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Visiting Fort Fetterman State Historic Site

Visiting Fort Fetterman State Historic Site

Fort Fetterman was established by the U.S. Army on the North Platte River near present Douglas, Wyo. in 1867. It served as a staging point for Gen. George Crook’s three campaigns against Cheyenne and Lakota Sioux Indians in 1876, near the end of the Indian Wars. The Army abandoned the post in 1882, and the settlement became a rowdy place, full of brothels and bars serving cowboys in the cattle boom. Finally it shut down a few years later when the railroad arrived at Douglas, seven miles to the south.

For info and mapped directions on how to visit Fort Fetterman and seven other Indian Wars sites in Wyoming, visit http://www.wyohistory.org/travel/historic-indian-wars-sites and download the QR-coded brochure, “Travel Wyoming’s Indian Wars Sites with WyoHistory.org.”

To hear three minutes of audio information about each of the sites, smartphone and tablet users can download the free app, TravelStorysGPS at http://www.travelstorysgps.com/, go to the Indian Wars tour, and find three minutes of audio information about each of eight historic sites from Fort Laramie to the Connor Battlefield north of Sheridan.

Here are some questions to raise during the bus ride:

  • Make a list of the animals seen along the way, both domestic and wild.  Which ones would benefit trail travelers, and which ones would be a hindrance? Which were of the most importance to the Indians in the region?
  • Where is the Bozeman Trail? When was it built? Why was it built?
  • Where is the Powder River Basin located? Why was this area important during the 1860s and 1870s?
  • How many forts were built to protect the Bozeman Trail? What were their names? Were all of them located in Wyoming Territory?
  • Was Fort Fetterman one of the forts on the Bozeman Trail? On the Oregon Trail?
  • What waterways are near Fort Fetterman? Why were they important?

Arriving at Fort Fetterman:

  • When was the fort built? What materials were used in its construction? What was its purpose?
  • What buildings do you see when you arrive? Which ones are original? Who is buried in the nearby cemetery?
  • Soldiers at the fort had many jobs to do.  List some of those jobs and describe them. Which job would you like to have?  Which one would you try to avoid if you could?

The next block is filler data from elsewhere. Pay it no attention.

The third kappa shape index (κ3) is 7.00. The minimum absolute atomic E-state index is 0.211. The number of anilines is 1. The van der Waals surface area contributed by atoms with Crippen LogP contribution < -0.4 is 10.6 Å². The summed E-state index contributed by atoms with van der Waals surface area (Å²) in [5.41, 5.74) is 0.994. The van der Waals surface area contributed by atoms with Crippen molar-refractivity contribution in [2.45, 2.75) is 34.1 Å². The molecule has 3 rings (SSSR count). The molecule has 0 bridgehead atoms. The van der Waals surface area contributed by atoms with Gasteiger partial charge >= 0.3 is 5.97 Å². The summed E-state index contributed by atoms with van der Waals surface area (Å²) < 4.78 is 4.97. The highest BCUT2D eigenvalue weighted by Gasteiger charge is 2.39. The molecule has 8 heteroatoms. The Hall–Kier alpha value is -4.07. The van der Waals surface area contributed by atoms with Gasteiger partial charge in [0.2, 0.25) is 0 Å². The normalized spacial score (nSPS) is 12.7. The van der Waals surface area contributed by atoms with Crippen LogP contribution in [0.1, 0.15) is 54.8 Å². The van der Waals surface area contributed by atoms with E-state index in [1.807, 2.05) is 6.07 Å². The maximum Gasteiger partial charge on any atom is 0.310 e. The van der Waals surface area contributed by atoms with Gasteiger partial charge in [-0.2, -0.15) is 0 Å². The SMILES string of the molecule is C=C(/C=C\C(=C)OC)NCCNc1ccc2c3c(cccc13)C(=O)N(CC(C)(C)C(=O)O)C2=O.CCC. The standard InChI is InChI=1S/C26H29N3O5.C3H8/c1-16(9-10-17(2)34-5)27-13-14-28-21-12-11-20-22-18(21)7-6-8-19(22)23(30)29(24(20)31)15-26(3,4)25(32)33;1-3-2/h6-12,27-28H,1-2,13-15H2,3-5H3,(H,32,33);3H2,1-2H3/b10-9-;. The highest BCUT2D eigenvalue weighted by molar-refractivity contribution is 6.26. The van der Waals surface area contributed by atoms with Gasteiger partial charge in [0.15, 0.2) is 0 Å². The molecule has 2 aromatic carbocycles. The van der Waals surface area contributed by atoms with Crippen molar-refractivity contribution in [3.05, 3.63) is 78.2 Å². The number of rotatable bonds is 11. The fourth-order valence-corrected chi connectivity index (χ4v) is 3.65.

• How would you prepare for one of the marches that departed from this fort to the north during the Indian Wars? What season was it when the march began? What clothing would you take? What food? How did you care for your horses along the way?
  • What were some of the differences between this fort and Fort Laramie, Fort Caspar, Fort Phil Kearny or others you may have studied? Any similarities?

Back in the classroom after the visit:

  • Pretend you were a soldier stationed at Fort Fetterman. Write a letter to your family describing the fort. What did the buildings look like? How many were there? What were some of the daily activities you engaged in? What wildlife did you see nearby? What did the landscape look like? What did you eat? How did you obtain your food?
  • Pretend you were a soldier who participated in marches under the command of Gen. George Crook. Write a letter to your family describing where you departed from, when you began the journey, where you were headed and why, and what happened along the way. How did you travel? On foot? By boat? On horseback? By wagon? Tell about any battles that were fought, when and where they happened, and tell who fought whom and what the outcomes were.

Note to teachers:

This lesson addresses a number of the Wyoming State Social Studies Standards detailed in the 2013 draft of Wyoming Social Studies Content and Performance Standards, benchmarked for the ends of grades 2, 5, 8 and 12. All are available at http://edu.wyoming.gov/sf-docs/publications/DRAFT_2013_Social_Studies_Standards.pdf?

More specifically, the lesson addresses Content Standard 4, Time, Continuity and Change, under which students analyze events, people, problems, and ideas within their historical contexts, and Content Standard 5, People, Places and Environments, under which students apply their knowledge of the geographic themes (location, place, movement, region, and human/environment interactions) and skills to demonstrate an understanding of interrelationships among people, places, and environment.

Under Content Standard 4, the lesson addresses standards SS5.4.4. SS8.4.4 and SS12.4.4, which call for students to discuss, identify or describe historical interactions between and among individuals, families, and cultural/ethnic groups, and standards SS5.4.5, SSD8.4.5 and 12.4.5, which call for students to understand the difference between primary and secondary sources, and how to use them in their research.

Under Content Standard 5, this lesson addresses the Human Place and Movement standards SS2.5.3, SS5.5.3 (which specifically mentions American Indians and the Oregon Trail), SS8.5.3 and SS12.5.3, and the Environment and Society standards SS2.5.4, SS5.5.4, SS8.5.4 and SS12.5.4, which call on students to understand how people in Wyoming adjust and have adjusted to their physical and geographical environment.